Whether you are a history buff, a military history fan, or looking for an adventure for the whole family, Maryland’s Civil War Trails have something for everyone. Some of the most decisive battles of the Civil War were fought on Maryland’s soil, a state whose citizens were just as ideologically divided as the soldiers on the battlefield. To honor this heritage, five unique trails span the state, each with an extensive number of sites of interest.
This trail includes sites and stops in Sharpsburg and Hagerstown and culminates at the Antietam National Battlefield, site of the bloodiest single day of fighting in the War. While exploring the battlefield, you can get a sense of just how much of a role the diverse terrain played, from the Sunken Road to Burnside Bridge to the Roulette Farm. Take in an exhibition on battlefield medicine at the Pry House Field Hospital Museum, in the same building used as a hospital to treat injured soldiers during the Battle of Antietam. Just south of Sharpsburg, visit the Heart of the Civil War Heritage Area Exhibit and Visitor Center, and then stop into Nutter’s Ice Cream or Captain Benders Tavern (both on East Main Street in Sharpsburg) to fuel up for more museum and battlefield touring.
This trail details the routes taken and stops made by both Confederate and Union troops during June and July 1863, leading up to and directly following the Battle of Gettysburg. Key points of interest include Frederick’s National Museum of Civil War Medicine and the First and Second Battles of Hagerstown, where citizens witnessed fighting in the streets of this now thriving arts and entertainment district. Stop off for a meal at the Gourmet Goat and take in the town’s cultural arts scene.
The Baltimore Area Civil War Trail includes the Baltimore Riot Walking Tour, which chronicles the high tensions among Baltimore’s divided residents. Pick up a guide to this walking tour at the Baltimore Civil War Museum, on the former site of the President Street railroad station where fighting erupted in what today is downtown Baltimore. Minutes from downtown you’ll find Fort McHenry, known primarily for its role in the defense of Baltimore from the British in the War of 1812, but which was utilized during the Civil War as a prison for Confederate soldiers and sympathizers. The historic sites of Jerusalem Mill, Cockeysville and New Windsor are also on this trail, each of which fell victim to looting and raiding during Early’s raid on Washington.
Nowhere is the division of Maryland citizens more apparent than on the John Wilkes Booth Trail. Booth, born and raised at Harford County’s Tudor Hall, did not grow up with Southern sympathizers. It is even rumored that Booth’s father had connections to the Underground Railroad and assisted enslaved people. Nonetheless, Booth held differing beliefs which ultimately led him to assassinate President Lincoln.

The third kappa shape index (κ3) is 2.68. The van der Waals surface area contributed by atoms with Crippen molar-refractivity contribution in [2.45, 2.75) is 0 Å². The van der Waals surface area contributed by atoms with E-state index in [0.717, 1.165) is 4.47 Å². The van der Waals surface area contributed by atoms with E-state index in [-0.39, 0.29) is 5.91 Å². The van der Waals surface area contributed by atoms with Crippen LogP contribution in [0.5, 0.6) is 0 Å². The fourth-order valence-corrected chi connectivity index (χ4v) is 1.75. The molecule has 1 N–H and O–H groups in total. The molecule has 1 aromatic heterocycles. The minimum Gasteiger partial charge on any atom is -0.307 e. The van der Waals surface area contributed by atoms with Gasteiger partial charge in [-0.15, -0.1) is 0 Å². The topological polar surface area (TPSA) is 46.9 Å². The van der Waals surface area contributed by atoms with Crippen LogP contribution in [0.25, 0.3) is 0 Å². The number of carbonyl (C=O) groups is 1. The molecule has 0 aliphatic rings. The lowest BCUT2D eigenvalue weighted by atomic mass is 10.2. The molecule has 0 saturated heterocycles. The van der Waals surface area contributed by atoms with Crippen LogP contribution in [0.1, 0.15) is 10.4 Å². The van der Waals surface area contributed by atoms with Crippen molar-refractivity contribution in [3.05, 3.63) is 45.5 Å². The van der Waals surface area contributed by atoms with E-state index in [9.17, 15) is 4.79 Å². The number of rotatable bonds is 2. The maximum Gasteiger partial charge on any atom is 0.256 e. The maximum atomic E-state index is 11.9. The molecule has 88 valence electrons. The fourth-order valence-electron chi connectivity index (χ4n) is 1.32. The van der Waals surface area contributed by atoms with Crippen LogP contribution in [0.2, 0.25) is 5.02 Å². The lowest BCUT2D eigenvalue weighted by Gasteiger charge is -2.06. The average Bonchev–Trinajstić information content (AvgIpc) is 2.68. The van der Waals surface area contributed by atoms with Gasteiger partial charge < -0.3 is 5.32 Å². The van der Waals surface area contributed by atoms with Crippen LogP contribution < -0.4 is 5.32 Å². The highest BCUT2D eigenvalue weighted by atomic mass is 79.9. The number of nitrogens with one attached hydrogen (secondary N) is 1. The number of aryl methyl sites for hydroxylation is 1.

There are various points of interest to visit related to Booth along this trail. See the Surratt House Museum in Clinton where Booth stopped for supplies after Lincoln’s assassination. Visit the Dr. Samuel A. Mudd House Museum in Waldorf where Booth received medical care for his broken leg from the unsuspecting Dr. Mudd. In a clearing leading into the woods in Bel Alton, see if you can spot the Pine Thickett marker that denotes the location where Booth spent several days hiding while receiving supplies from Confederates. For history buffs interested in Booth’s early years, the property and first floor of the historic Tudor Hall are open to visitors, and tours are conducted by the Spirits of Tudor Hall.
In July 1864, Union and Confederate troops clashed at the Battle of Monocacy in Frederick. While considered a loss by the Union, it delayed the Confederate attack on Washington, D.C., enabling troops to protect the capital city. This last raid at Monocacy has become known as the “Battle That Saved Washington.”
Not part of an official trail but still notable is Point Lookout in St. Mary’s County. Today, Point Lookout State Park is an ideal destination for camping, water sports and fishing. Historically, however, its roots are a prison camp where about 50,000 Confederate soldiers passed through during a two-year period of the Civil War. History enthusiasts can see the monument at Point Lookout Confederate Cemetery in Ridge listing the names of the 3,382 Confederate soldiers, sailors and civilians who died there. Stop by the Civil War Museum where programs are offered in the park’s Civil War history. Reenactments are held at Point Lookout’s Fort Lincoln throughout the year.
This itinerary is compliments of the Maryland Tourism Office.